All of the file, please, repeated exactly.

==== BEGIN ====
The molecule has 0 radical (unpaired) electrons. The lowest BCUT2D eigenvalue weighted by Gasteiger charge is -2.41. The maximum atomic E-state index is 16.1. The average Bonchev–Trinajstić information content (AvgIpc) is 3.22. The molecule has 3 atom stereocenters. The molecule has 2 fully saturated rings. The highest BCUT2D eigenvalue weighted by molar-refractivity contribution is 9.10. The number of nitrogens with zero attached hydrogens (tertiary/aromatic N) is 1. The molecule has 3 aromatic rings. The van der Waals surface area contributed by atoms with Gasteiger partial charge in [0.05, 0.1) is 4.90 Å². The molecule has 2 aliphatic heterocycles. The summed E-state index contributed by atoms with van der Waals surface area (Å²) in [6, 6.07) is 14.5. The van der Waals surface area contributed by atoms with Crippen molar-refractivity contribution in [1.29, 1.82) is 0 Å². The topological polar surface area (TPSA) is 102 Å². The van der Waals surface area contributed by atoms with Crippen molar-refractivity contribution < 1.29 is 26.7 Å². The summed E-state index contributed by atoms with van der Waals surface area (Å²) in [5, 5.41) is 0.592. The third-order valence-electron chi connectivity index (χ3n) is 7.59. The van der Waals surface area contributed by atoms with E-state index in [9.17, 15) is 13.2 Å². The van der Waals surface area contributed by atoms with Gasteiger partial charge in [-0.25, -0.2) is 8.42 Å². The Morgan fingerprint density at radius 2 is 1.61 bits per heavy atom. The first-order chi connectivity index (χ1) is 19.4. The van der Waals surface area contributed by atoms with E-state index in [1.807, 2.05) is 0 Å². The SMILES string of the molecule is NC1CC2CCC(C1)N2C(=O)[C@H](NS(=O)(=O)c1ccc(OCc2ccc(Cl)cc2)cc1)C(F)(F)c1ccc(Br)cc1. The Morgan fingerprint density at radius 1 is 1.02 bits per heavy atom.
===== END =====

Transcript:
The molecule has 0 radical (unpaired) electrons. The lowest BCUT2D eigenvalue weighted by Gasteiger charge is -2.41. The maximum atomic E-state index is 16.1. The average Bonchev–Trinajstić information content (AvgIpc) is 3.22. The molecule has 3 atom stereocenters. The molecule has 2 fully saturated rings. The highest BCUT2D eigenvalue weighted by molar-refractivity contribution is 9.10. The number of nitrogens with zero attached hydrogens (tertiary/aromatic N) is 1. The molecule has 3 aromatic rings. The van der Waals surface area contributed by atoms with Gasteiger partial charge in [0.05, 0.1) is 4.90 Å². The molecule has 2 aliphatic heterocycles. The summed E-state index contributed by atoms with van der Waals surface area (Å²) in [6, 6.07) is 14.5. The van der Waals surface area contributed by atoms with Crippen molar-refractivity contribution in [1.29, 1.82) is 0 Å². The topological polar surface area (TPSA) is 102 Å². The van der Waals surface area contributed by atoms with Crippen molar-refractivity contribution < 1.29 is 26.7 Å². The summed E-state index contributed by atoms with van der Waals surface area (Å²) in [5, 5.41) is 0.592. The third-order valence-electron chi connectivity index (χ3n) is 7.59. The van der Waals surface area contributed by atoms with E-state index in [9.17, 15) is 13.2 Å². The van der Waals surface area contributed by atoms with Gasteiger partial charge in [-0.25, -0.2) is 8.42 Å². The Morgan fingerprint density at radius 2 is 1.61 bits per heavy atom. The first-order chi connectivity index (χ1) is 19.4. The van der Waals surface area contributed by atoms with E-state index in [1.807, 2.05) is 0 Å². The SMILES string of the molecule is NC1CC2CCC(C1)N2C(=O)[C@H](NS(=O)(=O)c1ccc(OCc2ccc(Cl)cc2)cc1)C(F)(F)c1ccc(Br)cc1. The Morgan fingerprint density at radius 1 is 1.02 bits per heavy atom.